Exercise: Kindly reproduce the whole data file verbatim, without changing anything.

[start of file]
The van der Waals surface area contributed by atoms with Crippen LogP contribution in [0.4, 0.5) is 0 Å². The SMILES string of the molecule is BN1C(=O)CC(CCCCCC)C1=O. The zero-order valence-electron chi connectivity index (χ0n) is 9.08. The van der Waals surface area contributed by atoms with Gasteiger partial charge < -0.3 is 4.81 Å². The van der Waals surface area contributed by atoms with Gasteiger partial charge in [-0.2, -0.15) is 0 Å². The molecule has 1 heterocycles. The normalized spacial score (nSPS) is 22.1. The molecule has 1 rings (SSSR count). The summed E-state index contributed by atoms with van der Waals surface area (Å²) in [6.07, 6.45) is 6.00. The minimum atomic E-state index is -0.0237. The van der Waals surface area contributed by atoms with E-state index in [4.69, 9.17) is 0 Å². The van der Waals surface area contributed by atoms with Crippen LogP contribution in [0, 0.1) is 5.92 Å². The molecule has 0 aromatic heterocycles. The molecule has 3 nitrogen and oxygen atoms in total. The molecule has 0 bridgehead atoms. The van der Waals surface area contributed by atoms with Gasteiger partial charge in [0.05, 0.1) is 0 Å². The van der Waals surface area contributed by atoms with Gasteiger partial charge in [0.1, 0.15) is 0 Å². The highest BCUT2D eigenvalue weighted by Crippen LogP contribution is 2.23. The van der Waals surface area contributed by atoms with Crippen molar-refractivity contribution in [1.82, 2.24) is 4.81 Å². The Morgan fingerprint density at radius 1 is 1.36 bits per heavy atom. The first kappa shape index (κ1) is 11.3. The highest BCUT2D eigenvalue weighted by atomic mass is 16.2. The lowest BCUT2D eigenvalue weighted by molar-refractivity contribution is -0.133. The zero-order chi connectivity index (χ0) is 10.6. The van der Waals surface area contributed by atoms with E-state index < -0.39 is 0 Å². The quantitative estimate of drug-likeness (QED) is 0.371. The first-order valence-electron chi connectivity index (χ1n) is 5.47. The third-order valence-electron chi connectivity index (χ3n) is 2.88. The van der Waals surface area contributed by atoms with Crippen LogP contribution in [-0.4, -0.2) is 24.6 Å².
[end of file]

The van der Waals surface area contributed by atoms with Crippen LogP contribution in [0.4, 0.5) is 0 Å². The SMILES string of the molecule is BN1C(=O)CC(CCCCCC)C1=O. The zero-order valence-electron chi connectivity index (χ0n) is 9.08. The van der Waals surface area contributed by atoms with Gasteiger partial charge < -0.3 is 4.81 Å². The van der Waals surface area contributed by atoms with Gasteiger partial charge in [-0.2, -0.15) is 0 Å². The molecule has 1 heterocycles. The normalized spacial score (nSPS) is 22.1. The molecule has 1 rings (SSSR count). The summed E-state index contributed by atoms with van der Waals surface area (Å²) in [6.07, 6.45) is 6.00. The minimum atomic E-state index is -0.0237. The van der Waals surface area contributed by atoms with E-state index in [4.69, 9.17) is 0 Å². The van der Waals surface area contributed by atoms with Crippen LogP contribution in [0, 0.1) is 5.92 Å². The molecule has 0 aromatic heterocycles. The molecule has 3 nitrogen and oxygen atoms in total. The molecule has 0 bridgehead atoms. The van der Waals surface area contributed by atoms with Gasteiger partial charge in [0.05, 0.1) is 0 Å². The van der Waals surface area contributed by atoms with Gasteiger partial charge in [0.1, 0.15) is 0 Å². The highest BCUT2D eigenvalue weighted by Crippen LogP contribution is 2.23. The van der Waals surface area contributed by atoms with Crippen molar-refractivity contribution in [1.82, 2.24) is 4.81 Å². The Morgan fingerprint density at radius 1 is 1.36 bits per heavy atom. The first kappa shape index (κ1) is 11.3. The highest BCUT2D eigenvalue weighted by atomic mass is 16.2. The lowest BCUT2D eigenvalue weighted by molar-refractivity contribution is -0.133. The zero-order chi connectivity index (χ0) is 10.6. The van der Waals surface area contributed by atoms with E-state index < -0.39 is 0 Å². The quantitative estimate of drug-likeness (QED) is 0.371. The first-order valence-electron chi connectivity index (χ1n) is 5.47. The third-order valence-electron chi connectivity index (χ3n) is 2.88. The van der Waals surface area contributed by atoms with Crippen LogP contribution in [-0.4, -0.2) is 24.6 Å².